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Weekly Update Volume 31, Issue 4

02/05/2001

LITIGATION
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Note: The cases listed are available from the ELR Document Service.


  APA NOTICE-AND-COMMENT, TSCA, PCBs, POROUS SURFACES:

The D.C. Circuit held that EPA's failure to follow the APA notice-and-comment procedures in 5 U.S.C. §553 when it amended the TSCA regulation for continued use of PCB-contaminated porous surfaces rendered the amendment unlawful. When EPA amended the rule, it changed the PCB concentration level at which PCB-contaminated surfaces may be reused. EPA claimed that the change corrected an error in the rule's language and, as a correction of a technical error, it was not required to comply with the APA. However, administrative agencies do not possess an inherent power to correct their mistakes without complying with the APA's procedural requirements. EPA must correct its mistake either by complying with the usual notice-and-comment APA rulemaking procedures found in 5 U.S.C §553(b), or by complying with the procedures set out in 5 U.S.C. §553(b)(B) for exceptions to normal notice- and- comment procedures. Moreover, the EPA-offered precedent allegedly supporting its inherent power to correct errors is distinguishable from or inconsistent with the APA. In addition, EPA's amendment does not fall within one of §553(b)(B)'s exceptions to normal notice-and-comment. The amendment was not so necessary for public safety that notice and comment would be impracticable. Likewise, because both the public and industry were interested in the amendment, it was not so inconsequential as to render notice and comment unnecessary. Similarly, any public interest served by the amendment would not be defeated by advanced notice of its proposed promulgation. Utility Solid Waste Activities Group v. Environmental Protection Agency, Nos. 99-1372, -1374 (D.C. Cir. Jan. 30, 2001) (8 pp.).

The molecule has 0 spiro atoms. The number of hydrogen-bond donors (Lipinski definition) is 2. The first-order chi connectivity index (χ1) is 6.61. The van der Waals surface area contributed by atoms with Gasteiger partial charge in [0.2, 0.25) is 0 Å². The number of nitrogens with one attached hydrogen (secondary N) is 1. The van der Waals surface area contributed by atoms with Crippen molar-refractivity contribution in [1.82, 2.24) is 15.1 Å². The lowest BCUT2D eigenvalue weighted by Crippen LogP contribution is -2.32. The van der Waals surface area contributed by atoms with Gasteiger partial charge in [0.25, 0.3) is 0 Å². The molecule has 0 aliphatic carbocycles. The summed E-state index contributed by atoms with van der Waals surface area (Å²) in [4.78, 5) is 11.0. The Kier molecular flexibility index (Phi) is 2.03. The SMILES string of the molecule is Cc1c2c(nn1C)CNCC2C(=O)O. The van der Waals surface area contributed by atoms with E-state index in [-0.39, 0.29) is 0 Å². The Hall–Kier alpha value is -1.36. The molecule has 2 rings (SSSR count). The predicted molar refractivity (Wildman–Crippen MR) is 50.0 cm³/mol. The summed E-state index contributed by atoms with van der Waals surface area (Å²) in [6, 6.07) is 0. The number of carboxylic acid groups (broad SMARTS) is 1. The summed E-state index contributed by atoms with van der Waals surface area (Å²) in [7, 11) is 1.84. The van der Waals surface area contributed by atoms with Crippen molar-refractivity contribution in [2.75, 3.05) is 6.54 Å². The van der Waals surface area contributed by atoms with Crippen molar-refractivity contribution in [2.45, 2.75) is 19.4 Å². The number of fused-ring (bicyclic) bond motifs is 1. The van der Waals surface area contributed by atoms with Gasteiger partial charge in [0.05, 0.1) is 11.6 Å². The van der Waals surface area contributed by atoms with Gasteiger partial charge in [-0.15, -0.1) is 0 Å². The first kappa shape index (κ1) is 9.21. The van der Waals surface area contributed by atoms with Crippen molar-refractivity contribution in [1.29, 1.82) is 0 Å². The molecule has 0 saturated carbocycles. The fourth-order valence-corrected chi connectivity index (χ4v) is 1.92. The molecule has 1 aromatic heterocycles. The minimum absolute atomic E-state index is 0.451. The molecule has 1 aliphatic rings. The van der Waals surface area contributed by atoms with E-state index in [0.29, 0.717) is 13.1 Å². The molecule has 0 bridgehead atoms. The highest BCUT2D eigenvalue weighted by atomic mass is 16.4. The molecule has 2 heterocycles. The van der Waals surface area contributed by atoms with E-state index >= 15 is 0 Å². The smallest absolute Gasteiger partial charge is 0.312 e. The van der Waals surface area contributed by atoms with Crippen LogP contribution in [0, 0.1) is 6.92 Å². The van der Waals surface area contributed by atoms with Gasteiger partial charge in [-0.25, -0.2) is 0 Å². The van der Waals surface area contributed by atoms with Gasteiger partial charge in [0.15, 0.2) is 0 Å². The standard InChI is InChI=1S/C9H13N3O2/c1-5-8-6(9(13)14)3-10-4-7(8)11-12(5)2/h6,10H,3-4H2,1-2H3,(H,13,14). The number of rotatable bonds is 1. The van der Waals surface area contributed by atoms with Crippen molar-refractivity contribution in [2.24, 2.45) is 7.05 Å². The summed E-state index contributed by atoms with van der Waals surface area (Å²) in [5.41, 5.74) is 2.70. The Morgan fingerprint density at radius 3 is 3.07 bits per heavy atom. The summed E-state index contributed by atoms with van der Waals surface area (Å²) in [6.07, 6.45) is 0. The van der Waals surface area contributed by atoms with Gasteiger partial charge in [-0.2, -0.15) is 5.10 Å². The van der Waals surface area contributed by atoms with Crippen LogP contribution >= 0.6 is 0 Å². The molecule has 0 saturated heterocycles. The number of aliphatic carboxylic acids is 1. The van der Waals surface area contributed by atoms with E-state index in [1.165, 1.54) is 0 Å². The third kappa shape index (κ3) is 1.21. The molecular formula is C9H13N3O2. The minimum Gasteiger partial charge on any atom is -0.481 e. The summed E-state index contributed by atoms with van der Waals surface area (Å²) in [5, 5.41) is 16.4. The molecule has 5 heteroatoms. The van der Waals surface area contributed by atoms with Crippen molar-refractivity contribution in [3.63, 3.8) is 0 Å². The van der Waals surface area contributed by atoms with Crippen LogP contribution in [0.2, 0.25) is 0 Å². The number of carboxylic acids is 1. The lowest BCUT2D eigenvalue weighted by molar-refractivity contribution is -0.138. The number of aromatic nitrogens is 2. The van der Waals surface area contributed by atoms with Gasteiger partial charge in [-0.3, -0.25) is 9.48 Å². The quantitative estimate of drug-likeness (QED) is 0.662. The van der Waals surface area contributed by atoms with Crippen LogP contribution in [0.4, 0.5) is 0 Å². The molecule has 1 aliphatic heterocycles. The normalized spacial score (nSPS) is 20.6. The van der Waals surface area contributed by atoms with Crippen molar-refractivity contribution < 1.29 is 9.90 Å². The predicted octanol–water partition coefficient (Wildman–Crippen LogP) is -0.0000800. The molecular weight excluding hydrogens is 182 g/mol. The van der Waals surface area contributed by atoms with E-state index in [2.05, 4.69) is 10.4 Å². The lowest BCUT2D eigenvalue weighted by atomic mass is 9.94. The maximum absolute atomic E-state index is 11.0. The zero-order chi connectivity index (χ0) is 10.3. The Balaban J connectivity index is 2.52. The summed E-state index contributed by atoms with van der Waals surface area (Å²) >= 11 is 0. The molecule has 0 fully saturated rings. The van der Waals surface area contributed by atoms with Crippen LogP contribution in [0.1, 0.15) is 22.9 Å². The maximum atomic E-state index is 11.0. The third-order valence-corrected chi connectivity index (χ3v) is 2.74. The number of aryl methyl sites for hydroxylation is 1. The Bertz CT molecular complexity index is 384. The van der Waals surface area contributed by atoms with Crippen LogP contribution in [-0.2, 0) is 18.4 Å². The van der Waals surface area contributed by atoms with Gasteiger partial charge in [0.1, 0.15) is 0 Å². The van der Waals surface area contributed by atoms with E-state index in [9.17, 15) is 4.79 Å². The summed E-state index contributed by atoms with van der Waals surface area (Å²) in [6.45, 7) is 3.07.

FEDERAL POWER ACT (FPA), HYDROPOWER LICENSE CONDITIONS, "RESERVATION":

The D.C. Circuit held that FERC could require a hydroelectric power company, as part of its FPA license, to implement a wild rice enhancement plan on a lake bordering federal lands in Wisconsin, but FERC's decision to charge the company an annual fee for use of submerged federal lands was arbitrary and capricious. Under FPA §4(e), FERC has the authority to attach conditions to a license to operate a hydroelectric project where the project is located within a federal reservation. A federal reservation includes national forests, tribal lands, and other lands and interests owned by the United States. Federal agencies own at least an interest in the lands overflowed by the company's reservoir. Further, even though the implementation plan requires lowering all reservoir water levels on both federal and non-federal land, FERC's FPA authority extends to areas outside the reservation because it is impossible to lower the water level over the federal lands without reducing the entire reservoir. Moreover, the agencies with jurisdiction over the neighboring federal lands reasonably concluded based on the evidence before them that a reduction in the reservoir level would allow wild rice to grow, and the FPA bound FERC to include in licenses conditions imposed by agencies with jurisdiction over neighboring federal lands. However, it was arbitrary and capricious for FERC to begin charging the company usage fees for submerged lands without providing any explanation for its sudden change in the policy as to whether the company had the burden to demonstrate that it does not use federal government land. Wisconsin Valley Improvement Co. v. Federal Energy Regulatory Commission, No. 97-1557 (D.C. Cir. Jan. 26, 2001) (10 pp.).